In neighboring Sonoma County, vintners Jeff and Alexandra Cohn of Jeff Cohn Cellars were granted access to the breezeway leading to their tasting room just off the Sonoma Plaza. For the Cohns, a small operation, the tasting room is their lifeline. "Out-of-state sales to distributors have fallen off the face of the earth, and we have to be nimble and keep selling wine," Alexandra said. "We have been proactive, and people have responded. We need this tasting room business."

Wait and see

Not every winery has had that flexibility. Vintner Doug Shafer doesn't believe that they can live up to their hospitality standards with all the imposed restrictions, so their tasting room in Napa's Stags Leap District will remain closed. Yet Shafer is trying to stay connected to their fan base by launching additional virtual tasting offerings.

Opus One recently completed a lengthy renovation of their hospitality center, including an extension with a glass wall that overlooks the estate vineyards. Vice president of communications and guest relations Christopher Barefoot said they had planned to open on Tuesday, but are now back on hold. "We never got a chance to reopen as we were not ready during the few weeks that wineries were permitted to taste indoors," he said, adding that inviting guests to taste red wine outside now, in 100° heat, has its challenges. "We will not open until we can do so safely for our guests and employees."


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In Lodi, Stuart Spencer, executive director for the Lodi Winegrape Commission, said many of the wineries in the region have not fully opened, and some have remained completely closed, waiting until things settle down. "Before restrictions, there was good traffic flow, and wineries were reporting fewer people (compared to pre-COVID), but higher dollars per transaction," he said. Spencer said that moving tastings outdoors has posed challenges in a region that can be extremely hot during the summer months, but said many had installed shade structures and water misters to help mitigate the heat.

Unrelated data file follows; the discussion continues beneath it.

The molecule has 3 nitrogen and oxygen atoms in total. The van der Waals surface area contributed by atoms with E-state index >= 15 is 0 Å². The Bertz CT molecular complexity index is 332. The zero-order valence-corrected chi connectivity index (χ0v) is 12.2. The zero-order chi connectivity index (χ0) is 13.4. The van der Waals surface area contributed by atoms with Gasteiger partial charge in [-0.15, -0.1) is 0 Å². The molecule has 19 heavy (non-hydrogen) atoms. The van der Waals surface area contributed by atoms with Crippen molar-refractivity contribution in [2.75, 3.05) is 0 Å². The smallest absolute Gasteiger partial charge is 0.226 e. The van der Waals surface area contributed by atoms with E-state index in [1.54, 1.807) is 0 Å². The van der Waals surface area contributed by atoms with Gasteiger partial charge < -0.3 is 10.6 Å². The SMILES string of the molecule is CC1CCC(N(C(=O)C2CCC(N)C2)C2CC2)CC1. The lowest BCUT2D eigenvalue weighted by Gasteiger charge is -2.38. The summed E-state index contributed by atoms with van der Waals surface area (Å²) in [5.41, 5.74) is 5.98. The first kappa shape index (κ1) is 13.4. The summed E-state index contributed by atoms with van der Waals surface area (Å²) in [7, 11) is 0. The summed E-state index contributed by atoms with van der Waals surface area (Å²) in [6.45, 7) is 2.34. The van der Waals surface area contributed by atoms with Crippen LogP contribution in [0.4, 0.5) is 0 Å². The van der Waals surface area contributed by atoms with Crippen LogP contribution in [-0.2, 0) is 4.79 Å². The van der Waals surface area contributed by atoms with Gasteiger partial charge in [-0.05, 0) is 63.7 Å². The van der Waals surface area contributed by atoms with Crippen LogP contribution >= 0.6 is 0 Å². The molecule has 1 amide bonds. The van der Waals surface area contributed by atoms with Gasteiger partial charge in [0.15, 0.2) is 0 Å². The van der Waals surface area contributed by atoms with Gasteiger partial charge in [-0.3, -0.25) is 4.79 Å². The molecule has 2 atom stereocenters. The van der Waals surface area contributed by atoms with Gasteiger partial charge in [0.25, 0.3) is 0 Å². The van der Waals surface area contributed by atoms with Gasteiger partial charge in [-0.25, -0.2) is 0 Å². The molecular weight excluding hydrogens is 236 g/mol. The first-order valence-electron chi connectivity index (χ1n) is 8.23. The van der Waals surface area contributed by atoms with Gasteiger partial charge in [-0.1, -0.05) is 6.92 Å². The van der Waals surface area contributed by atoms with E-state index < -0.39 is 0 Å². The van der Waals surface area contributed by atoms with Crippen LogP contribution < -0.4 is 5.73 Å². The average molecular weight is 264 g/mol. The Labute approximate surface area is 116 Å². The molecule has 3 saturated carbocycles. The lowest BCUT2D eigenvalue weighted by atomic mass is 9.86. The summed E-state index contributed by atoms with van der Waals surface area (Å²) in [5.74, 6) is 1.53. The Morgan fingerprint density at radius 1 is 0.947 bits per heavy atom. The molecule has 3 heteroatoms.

Despite the challenges, many vintners are seeing the glass half-full as they move forward. Jennifer Hoage, proprietor of TH Estate in Paso Robles said it's been enlightening and challenging and scary and unknown. "All the things everyone feels," she said. "I was worried if we'd make it without spending our retirement savings."

Hoage's tasting room previously only conducted tastings inside. Still, she said the initial shutdown in March forced their hand to do things they've been talking about for years, repurposing their event space, which overlooks a pond and vineyards, to include high top tables and umbrella stands for shade. And she is already thinking about the fall and winter. "It's not going to be over soon, and we have to be prepared," she said, noting that, initially, it was all about trying to sell things. "Then it became more about who we are, and who are you—a deeper connection to the customer."

Every winery is keeping its fingers crossed that no further restrictions are coming. COVID-19 cases have been steadily rising in California, reaching 359,000 cases and 7,386 deaths as of today. But tasting rooms aside, vintners are just a month or so away from starting harvest, and the financial burden has already taken its toll.

"A lot of us smaller producers are just trying to hold on," said Osborne, noting that she's already canceled two of her grape contracts because she can't afford them this year. But she remains grateful to have customers visiting, enjoying and purchasing her wines. "The world feels a bit smaller in some ways, and having these one-on-one interactions now feels sacred and special."